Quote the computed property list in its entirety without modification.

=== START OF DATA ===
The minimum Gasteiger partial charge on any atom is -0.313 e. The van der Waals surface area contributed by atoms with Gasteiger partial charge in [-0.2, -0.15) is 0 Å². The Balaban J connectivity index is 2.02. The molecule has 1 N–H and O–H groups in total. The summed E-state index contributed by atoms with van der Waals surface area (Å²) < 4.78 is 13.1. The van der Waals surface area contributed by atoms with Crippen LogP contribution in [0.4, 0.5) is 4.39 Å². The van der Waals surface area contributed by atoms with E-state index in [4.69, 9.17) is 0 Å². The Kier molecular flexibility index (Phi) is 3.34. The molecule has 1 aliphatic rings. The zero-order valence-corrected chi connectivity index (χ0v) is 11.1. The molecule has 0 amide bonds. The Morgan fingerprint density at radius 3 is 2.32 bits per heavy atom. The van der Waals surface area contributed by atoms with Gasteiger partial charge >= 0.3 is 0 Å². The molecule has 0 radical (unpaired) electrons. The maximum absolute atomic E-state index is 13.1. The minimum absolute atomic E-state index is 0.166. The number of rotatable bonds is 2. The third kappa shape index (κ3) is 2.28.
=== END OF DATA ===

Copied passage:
The minimum Gasteiger partial charge on any atom is -0.313 e. The van der Waals surface area contributed by atoms with Gasteiger partial charge in [-0.2, -0.15) is 0 Å². The Balaban J connectivity index is 2.02. The molecule has 1 N–H and O–H groups in total. The summed E-state index contributed by atoms with van der Waals surface area (Å²) < 4.78 is 13.1. The van der Waals surface area contributed by atoms with Crippen LogP contribution in [0.4, 0.5) is 4.39 Å². The van der Waals surface area contributed by atoms with E-state index in [4.69, 9.17) is 0 Å². The Kier molecular flexibility index (Phi) is 3.34. The molecule has 1 aliphatic rings. The zero-order valence-corrected chi connectivity index (χ0v) is 11.1. The molecule has 0 amide bonds. The Morgan fingerprint density at radius 3 is 2.32 bits per heavy atom. The van der Waals surface area contributed by atoms with Gasteiger partial charge >= 0.3 is 0 Å². The molecule has 0 radical (unpaired) electrons. The maximum absolute atomic E-state index is 13.1. The minimum absolute atomic E-state index is 0.166. The number of rotatable bonds is 2. The third kappa shape index (κ3) is 2.28.